This facies is constituted of nodules of different sizes (0,30 to 2 cm, locally 5 cm) immersed in a clayey matrix (Figures 3c, 3d) with dispersed quartz-grains (0,5 mm to 4 mm, occasionally, 5 mm). The nodules are: ferruginous, clayey and lithorelictal. Locally they are associated to lithic sub-rounded fragments of phyllite with size of ~ 2 cm. The color matrix is brown-reddish (Munsell color - 2.5YR 4/4), with stains yellow-white, suggesting deferruginization process. Several fault and fracture planes form a regular lattice, in which higher concentration of white stains is observed.

Massive clayey facies (Mc)

The massive clayey facies occurs in the most basinwards part of the deposit and generally it has a thickness of ~ 3 m. It is common the intercalation of nodules levels within the massive clay facies, suggesting differentiation of the source of sediments.

The massive clayey facies is characterized by a dark-red (Munsell color - 2.5YR 4/4) to red (Munsell color - 2.5YR 4/6) color, without sedimentary structures. It also present dispersed quartz-grains (0,25 to 0,80 mm, locally, 4 mm). A lattice of plans of fractures, forming blocks up to 1m large surrounded by white stains (Figures 3e, 3f), occurs as well.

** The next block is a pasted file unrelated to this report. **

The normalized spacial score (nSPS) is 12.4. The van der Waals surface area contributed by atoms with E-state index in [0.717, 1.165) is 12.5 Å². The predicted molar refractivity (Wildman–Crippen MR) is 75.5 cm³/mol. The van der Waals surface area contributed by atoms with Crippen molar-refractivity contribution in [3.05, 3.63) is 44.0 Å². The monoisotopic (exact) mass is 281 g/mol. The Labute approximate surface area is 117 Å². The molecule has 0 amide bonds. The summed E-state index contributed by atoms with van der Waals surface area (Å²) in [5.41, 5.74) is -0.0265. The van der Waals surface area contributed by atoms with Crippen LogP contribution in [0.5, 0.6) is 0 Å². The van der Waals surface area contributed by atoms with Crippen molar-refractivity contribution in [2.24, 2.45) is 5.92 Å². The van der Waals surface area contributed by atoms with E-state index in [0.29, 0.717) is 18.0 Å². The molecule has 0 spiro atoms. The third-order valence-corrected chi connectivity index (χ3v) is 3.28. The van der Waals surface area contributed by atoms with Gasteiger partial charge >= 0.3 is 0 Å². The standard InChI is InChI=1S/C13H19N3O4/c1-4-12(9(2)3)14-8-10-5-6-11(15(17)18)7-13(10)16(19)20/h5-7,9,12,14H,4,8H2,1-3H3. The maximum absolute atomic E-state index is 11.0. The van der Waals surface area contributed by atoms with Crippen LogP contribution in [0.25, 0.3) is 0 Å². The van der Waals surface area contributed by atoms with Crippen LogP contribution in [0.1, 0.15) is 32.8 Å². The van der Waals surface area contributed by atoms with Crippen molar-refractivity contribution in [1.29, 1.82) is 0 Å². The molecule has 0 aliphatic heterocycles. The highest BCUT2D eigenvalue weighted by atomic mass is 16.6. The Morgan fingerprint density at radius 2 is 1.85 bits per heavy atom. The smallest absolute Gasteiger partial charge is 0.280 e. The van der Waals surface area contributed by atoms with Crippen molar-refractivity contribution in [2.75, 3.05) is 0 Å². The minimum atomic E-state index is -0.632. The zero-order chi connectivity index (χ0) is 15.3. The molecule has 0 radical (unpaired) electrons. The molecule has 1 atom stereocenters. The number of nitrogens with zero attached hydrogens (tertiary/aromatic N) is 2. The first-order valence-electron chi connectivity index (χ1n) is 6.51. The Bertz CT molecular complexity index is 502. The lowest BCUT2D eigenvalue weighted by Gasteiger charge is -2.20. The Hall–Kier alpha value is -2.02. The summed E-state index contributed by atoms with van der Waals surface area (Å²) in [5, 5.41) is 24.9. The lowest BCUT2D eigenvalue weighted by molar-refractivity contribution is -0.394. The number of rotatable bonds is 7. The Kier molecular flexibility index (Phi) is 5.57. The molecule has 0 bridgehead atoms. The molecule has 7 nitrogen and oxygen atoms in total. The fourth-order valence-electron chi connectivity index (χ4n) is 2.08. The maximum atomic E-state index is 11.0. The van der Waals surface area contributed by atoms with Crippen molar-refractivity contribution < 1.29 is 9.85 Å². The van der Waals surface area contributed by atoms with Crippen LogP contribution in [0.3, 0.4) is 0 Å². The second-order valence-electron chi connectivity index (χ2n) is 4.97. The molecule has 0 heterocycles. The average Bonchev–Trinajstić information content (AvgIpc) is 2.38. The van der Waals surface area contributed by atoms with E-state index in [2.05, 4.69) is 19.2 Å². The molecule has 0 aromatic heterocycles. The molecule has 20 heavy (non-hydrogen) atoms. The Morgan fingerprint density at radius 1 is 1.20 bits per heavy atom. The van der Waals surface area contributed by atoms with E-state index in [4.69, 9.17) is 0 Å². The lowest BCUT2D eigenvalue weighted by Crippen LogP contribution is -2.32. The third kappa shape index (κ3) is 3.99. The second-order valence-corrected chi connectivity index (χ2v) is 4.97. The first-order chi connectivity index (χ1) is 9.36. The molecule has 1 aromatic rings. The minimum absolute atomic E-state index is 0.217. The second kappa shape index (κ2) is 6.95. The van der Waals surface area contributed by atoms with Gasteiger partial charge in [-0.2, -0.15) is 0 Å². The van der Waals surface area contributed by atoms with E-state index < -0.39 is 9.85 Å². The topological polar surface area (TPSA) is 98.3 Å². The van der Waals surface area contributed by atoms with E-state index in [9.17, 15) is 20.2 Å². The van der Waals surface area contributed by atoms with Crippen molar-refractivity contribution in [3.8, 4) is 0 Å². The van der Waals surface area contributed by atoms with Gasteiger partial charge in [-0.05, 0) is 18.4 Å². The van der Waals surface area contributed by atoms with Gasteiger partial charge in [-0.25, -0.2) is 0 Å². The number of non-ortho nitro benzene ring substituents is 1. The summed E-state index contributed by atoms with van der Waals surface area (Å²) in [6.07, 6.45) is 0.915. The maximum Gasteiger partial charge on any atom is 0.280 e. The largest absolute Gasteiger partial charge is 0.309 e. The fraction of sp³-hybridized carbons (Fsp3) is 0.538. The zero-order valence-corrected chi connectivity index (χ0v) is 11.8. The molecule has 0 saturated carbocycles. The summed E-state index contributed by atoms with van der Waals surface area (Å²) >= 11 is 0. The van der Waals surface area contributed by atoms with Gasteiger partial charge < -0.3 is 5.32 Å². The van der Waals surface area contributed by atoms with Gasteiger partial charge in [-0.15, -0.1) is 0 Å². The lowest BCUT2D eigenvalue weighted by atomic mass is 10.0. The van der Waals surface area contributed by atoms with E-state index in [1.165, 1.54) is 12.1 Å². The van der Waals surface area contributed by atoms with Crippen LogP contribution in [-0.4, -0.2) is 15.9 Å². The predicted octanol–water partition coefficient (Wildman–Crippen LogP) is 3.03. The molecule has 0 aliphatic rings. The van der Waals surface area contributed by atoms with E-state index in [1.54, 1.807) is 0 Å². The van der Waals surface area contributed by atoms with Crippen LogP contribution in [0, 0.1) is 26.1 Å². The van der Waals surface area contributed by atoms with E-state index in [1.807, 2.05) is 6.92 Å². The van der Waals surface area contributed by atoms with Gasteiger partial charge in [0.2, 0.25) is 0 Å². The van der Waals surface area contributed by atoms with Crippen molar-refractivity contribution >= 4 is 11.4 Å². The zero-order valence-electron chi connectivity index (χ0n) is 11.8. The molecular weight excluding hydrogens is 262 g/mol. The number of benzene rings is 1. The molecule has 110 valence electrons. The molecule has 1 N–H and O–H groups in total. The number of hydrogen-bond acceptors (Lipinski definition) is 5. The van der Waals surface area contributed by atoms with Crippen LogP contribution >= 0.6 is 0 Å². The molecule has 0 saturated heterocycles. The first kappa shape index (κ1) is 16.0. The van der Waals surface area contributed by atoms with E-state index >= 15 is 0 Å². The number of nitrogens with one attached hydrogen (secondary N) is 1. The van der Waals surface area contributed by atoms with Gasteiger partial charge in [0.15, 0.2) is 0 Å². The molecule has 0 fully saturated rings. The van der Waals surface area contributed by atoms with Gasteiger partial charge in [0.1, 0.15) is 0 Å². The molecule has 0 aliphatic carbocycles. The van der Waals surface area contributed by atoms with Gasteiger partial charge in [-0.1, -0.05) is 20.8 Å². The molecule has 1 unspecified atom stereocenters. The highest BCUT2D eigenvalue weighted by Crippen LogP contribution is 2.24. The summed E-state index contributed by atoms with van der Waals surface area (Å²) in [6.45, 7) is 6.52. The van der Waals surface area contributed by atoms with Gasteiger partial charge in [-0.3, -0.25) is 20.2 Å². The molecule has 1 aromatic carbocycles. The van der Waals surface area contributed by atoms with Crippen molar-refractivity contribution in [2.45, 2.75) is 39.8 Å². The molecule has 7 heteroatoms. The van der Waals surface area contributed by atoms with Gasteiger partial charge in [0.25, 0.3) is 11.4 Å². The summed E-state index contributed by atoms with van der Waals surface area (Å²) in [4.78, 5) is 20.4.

Locally, some plans of fractures are filled with ferruginous material, originating a massive iron crust (duricrust) of thickness ranging from 5 cm to 10 cm.

Friable clayey facies (Fc)

The friable clayey facies, with a mean thickness of 80 cm and a length of ~ 5 m, occurs on the top of the deposit inserted in well defined channels that commonly are impregnated with ferruginous material originating a massive iron crust (duricrust) of thickness ranging from 5 cm to 10 cm.

The friable clayey facies is characterized by a dark-red (Munsell color - 2.5YR 4/4) clay with white to yellowish stains surrounding the fracture/ fault surfaces (Figures 3g, 3h) similarly to the massive clayey facies. The contact of these stains with the dark-red clayey matrix is gradually passing from white to yellowish, then to reddish and finally to dark-reddish. These stains become abundant to the top, getting coalescent to form the wholly upper part of the clayey body. The friable clayey facies has dispersed quartz grains (0,26 to 4,00 mm), sub-rounded to sub-angular. Clay balls with diameters of ~ 0,5 cm are also associated to the quartz-granules (3,00 to 4,0 mm) at the base. A lattice of fractures/faults cuts also this facies, forming blocks of centimeter to metric sizes.